Music Therapy Copywriter

Founder Lior Tsarfaty calls Village Song a movement and a school. I communicated both aspects of the organization in the copy I wrote. The movement brings participatory music therapy to Alzheimer’s communities. The school trains musicians and therapists in Lior Tsarfaty’s original technique, so they can extend Village Song’s reach to memory care facilities everywhere.


Tagline and Website Content

Village Song

Singing, Drumming & Dancing with Alzheimer’s Communities


Bring the Universal Power of Music to Alzheimer’s Communities

Alzheimer’s communities everywhere are waiting to make music with us.

Ready to lead the band? [Read More]


Join the movement. Enroll in the school. Village Song classes start soon.

Village Song—We’re a School and a Movement


Our Mission

From the start, our mission has been twofold: to use the universal power of music to better the lives of Alzheimer’s patients and to offer musicians and therapists a sustainable way to enrich their careers while extending our reach.


The First Participatory Music Program for Alzheimer’s Patients

Village Song was founded by Bay Area musician Lior Tsarfaty. Lior was one of the first musicians to make music with Alzheimer’s communities, not for them. In 2012, after consulting with memory care therapists and other musicians, Lior brought Village Song to a local memory care facility with wonderful success. Five years later, unable to meet the ever-growing demand for the program, he founded Village Song School so he could share his method with therapists and other musicians.


Village Song Training at a Glance

We teach the Village Song Method over the course of seven weekends.

  • Weekend 1: Creating Community | Experiencing Music’s Therapeutic Power
  • Weekend 2: Understanding the World of Alzheimer’s | Making Music with Alzheimer’s Communities
  • Weekend 3: Using Drumming to Inspire Community.
  • Weekend 4: Looking at Life and Death| The Roles of Caregivers | Being with Dying
  • Weekend 5: Launching Your Business—Marketing Yourself and Your Music
  • Weekend 6: Integrating What We’ve Learned
  • Weekend 7: Closing Ritual


Two Levels of Commitment

After completing the course, and gaining an intimate understanding of the Village Song Method, you’ll receive a graduation certificate. At this point, you’re qualified to employ the spirit of the method anywhere you go and to use ideas you’ve gleaned from the training, but you can’t claim to be a qualified practitioner.


To work as a fully qualified practitioner, you’ll need to become a Certified Village Song Practitioner, a designation that requires a personal evaluation of your skills by a Village Song Trainer. To be certified, you’ll need to prove your knowledge of the Village Song’s curriculum and your ability to apply it. You can accomplish this in a number of ways, including demonstrating your skills directly with memory care patients.


Get Certified. Become a Practitioner.

Becoming a Certified Village Song Practitioner takes more time and dedication but it’s well worth it. The designation allows you to take the Method wherever you’d like, even if you personalize it. You’ll also be able to use the Village Song logo in your marketing materials and, as the program grows in reputation, your practitioner certification will become increasingly valuable.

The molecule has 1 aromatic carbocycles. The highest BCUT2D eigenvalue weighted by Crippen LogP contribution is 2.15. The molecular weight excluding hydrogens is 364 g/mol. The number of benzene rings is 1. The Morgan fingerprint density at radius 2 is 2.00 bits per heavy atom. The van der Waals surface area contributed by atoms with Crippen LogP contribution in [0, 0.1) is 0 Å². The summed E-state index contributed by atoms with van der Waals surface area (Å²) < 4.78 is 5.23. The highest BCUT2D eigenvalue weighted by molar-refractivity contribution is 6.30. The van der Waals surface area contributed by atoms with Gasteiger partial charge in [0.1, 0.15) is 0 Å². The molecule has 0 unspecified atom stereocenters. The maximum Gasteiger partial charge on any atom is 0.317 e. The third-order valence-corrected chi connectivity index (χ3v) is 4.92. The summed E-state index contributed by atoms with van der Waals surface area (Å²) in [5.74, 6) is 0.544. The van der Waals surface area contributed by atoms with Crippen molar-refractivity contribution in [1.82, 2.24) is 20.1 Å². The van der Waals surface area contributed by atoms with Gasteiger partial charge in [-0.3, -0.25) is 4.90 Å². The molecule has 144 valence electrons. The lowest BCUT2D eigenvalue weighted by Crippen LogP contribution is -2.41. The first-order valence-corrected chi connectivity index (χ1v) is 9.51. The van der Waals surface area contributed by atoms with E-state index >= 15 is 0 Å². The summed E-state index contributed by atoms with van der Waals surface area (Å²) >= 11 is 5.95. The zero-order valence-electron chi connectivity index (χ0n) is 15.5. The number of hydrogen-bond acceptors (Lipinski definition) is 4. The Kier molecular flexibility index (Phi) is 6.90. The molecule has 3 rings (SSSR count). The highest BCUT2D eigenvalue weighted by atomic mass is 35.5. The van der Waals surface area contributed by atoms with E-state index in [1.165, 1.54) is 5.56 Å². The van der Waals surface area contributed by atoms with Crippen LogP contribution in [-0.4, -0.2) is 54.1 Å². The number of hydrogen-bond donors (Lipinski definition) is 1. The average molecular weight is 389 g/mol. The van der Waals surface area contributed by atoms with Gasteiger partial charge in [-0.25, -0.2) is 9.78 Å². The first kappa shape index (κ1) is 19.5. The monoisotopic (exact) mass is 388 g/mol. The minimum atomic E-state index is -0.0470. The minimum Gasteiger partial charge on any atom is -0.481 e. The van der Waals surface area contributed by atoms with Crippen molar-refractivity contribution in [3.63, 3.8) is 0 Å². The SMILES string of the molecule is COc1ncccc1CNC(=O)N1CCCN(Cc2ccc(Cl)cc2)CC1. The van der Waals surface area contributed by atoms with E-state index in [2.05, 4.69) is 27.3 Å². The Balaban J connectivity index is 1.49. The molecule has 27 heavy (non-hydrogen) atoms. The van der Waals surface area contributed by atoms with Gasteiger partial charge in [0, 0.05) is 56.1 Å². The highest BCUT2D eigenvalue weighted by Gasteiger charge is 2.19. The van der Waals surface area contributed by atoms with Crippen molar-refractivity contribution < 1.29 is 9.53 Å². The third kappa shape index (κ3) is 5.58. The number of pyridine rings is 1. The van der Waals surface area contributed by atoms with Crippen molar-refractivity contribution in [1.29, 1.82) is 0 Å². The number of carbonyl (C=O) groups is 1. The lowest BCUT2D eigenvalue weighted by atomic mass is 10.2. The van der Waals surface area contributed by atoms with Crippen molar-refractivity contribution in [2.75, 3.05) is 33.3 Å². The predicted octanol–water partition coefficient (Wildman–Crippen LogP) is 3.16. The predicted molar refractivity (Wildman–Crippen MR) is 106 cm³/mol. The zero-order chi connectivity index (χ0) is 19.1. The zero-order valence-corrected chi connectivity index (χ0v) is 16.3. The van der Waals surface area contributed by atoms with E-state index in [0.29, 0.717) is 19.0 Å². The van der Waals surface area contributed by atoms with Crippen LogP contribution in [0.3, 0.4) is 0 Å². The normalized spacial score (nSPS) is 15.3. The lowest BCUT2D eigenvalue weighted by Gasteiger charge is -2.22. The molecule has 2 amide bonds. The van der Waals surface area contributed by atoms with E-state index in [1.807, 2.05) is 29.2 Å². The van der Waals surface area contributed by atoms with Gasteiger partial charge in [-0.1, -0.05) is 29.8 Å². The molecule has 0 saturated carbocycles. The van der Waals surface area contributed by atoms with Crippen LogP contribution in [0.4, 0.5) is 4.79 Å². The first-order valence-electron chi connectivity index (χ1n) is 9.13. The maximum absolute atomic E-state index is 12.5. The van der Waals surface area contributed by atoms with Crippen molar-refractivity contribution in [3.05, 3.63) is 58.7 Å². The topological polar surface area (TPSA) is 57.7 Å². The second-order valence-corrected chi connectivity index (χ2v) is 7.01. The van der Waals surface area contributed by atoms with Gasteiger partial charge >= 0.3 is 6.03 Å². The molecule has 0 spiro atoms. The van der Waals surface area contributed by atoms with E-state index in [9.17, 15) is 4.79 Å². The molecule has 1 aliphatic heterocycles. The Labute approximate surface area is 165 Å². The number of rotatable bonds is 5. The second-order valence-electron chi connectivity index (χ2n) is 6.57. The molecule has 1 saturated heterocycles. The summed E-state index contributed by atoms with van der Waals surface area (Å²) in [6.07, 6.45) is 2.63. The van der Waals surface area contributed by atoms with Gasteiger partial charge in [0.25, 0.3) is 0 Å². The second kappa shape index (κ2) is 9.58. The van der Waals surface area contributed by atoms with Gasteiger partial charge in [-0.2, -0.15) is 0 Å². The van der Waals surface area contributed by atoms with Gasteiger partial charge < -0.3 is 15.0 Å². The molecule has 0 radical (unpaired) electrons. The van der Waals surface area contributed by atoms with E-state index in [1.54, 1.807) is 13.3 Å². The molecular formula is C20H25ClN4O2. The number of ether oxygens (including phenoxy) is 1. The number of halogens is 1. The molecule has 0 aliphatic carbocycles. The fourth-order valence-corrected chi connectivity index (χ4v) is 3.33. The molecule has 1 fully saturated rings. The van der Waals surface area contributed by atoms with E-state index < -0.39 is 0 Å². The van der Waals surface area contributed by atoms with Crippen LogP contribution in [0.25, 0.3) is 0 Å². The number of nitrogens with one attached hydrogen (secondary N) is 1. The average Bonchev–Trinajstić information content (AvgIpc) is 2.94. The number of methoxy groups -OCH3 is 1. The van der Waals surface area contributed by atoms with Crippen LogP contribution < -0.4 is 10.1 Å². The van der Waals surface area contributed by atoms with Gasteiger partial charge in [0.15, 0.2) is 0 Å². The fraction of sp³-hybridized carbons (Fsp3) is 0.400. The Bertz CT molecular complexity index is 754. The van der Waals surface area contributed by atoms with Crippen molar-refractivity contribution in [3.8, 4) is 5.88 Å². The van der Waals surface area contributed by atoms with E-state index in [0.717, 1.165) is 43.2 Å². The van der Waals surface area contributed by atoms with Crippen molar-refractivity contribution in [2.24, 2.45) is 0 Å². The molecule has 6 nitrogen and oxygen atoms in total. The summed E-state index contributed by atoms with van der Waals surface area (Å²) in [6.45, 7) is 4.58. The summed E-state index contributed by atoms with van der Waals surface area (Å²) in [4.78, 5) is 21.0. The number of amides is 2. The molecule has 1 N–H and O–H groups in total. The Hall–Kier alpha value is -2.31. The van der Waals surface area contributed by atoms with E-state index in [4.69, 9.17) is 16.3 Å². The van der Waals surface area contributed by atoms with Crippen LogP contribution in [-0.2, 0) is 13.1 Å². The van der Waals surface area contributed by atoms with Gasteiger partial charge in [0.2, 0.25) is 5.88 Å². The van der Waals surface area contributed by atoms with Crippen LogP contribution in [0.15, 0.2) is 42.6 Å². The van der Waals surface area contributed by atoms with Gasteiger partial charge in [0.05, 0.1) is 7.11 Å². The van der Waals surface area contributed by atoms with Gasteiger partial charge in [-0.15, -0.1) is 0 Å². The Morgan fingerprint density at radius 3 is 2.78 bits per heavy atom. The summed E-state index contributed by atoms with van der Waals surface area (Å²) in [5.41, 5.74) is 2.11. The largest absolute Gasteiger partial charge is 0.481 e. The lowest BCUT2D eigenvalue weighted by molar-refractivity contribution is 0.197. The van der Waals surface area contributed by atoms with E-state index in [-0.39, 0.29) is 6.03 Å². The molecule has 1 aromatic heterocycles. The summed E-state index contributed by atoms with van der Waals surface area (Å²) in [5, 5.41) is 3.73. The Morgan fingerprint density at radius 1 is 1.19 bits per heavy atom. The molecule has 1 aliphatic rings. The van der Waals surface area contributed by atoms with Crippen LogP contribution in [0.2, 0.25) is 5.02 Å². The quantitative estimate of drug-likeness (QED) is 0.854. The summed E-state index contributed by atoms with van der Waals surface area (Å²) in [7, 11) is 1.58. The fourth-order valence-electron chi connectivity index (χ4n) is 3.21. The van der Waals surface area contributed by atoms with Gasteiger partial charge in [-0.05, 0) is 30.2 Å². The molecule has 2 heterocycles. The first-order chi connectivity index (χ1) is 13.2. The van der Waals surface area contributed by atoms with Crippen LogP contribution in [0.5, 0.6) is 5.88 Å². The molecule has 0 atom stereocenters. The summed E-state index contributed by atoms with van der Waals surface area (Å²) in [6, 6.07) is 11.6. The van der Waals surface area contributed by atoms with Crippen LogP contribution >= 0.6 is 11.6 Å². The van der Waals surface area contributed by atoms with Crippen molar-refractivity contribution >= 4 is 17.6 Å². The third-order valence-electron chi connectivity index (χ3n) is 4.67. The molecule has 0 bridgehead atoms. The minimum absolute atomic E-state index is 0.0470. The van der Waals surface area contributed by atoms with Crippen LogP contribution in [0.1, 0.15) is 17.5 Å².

Reap the full benefits of the training and enjoy a meaningful career as a Certified Village Song Practitioner.


Lior Tsarfaty, Musician, Teacher, Founder

An international touring musician and recording artist, Lior has always viewed music as more than entertainment. For Lior, it’s also been a profound source of healing. So when he left his native Israel in 2009 to study in California, it was to deepen his understanding of music as a vehicle for transformation.

As a student at the California Institute of Integral Studies, Lior enrolled in the Voice Sound and Healing Music Program. He also explored the field of body-oriented psychotherapy, attending the Hakomi Institute of California.

After finishing these programs, Lior applied what he learned as an assistant to renowned Bay Area singer-songwriter-teacher Jennifer Berezan, helping Jennifer with her class “The Healing Ecstasy of Sound.” At the same time, Lior broadened his scope by working with a wide range of spiritual organizations, teachers, and artists, including Chochmat Halev, a Jewish renewal spiritual center; Patti Cathcart (of Tuck and Patty) and Roshi Norman Fisher.

Having been a journalist and radio broadcaster in Israel, before coming to the U.S., Lior set about employing music as a tool for peacemaking and, in 2014, released his debut album “Lior Tsarfaty & The Prayer Songs Project,” which brought together—in perfect harmony—Israeli, Moroccan, Indian, Canadian and American musicians. His second album, which he hopes to release soon, is a collaboration between Israeli and Palestinian musicians.

Over the years, Lior has used the healing power of music to make a difference for the homeless, for kids, for hospice patients, and more recently for elders. Five years ago, he began taking his music to Alzheimer’s communities in the Bay Area, and the response has been overwhelming.

Village Song is the logical and spiritual culmination of all Lior’s done, as one thread has run through his vibrant life, and that is a commitment to music as a powerful instrument for change and healing.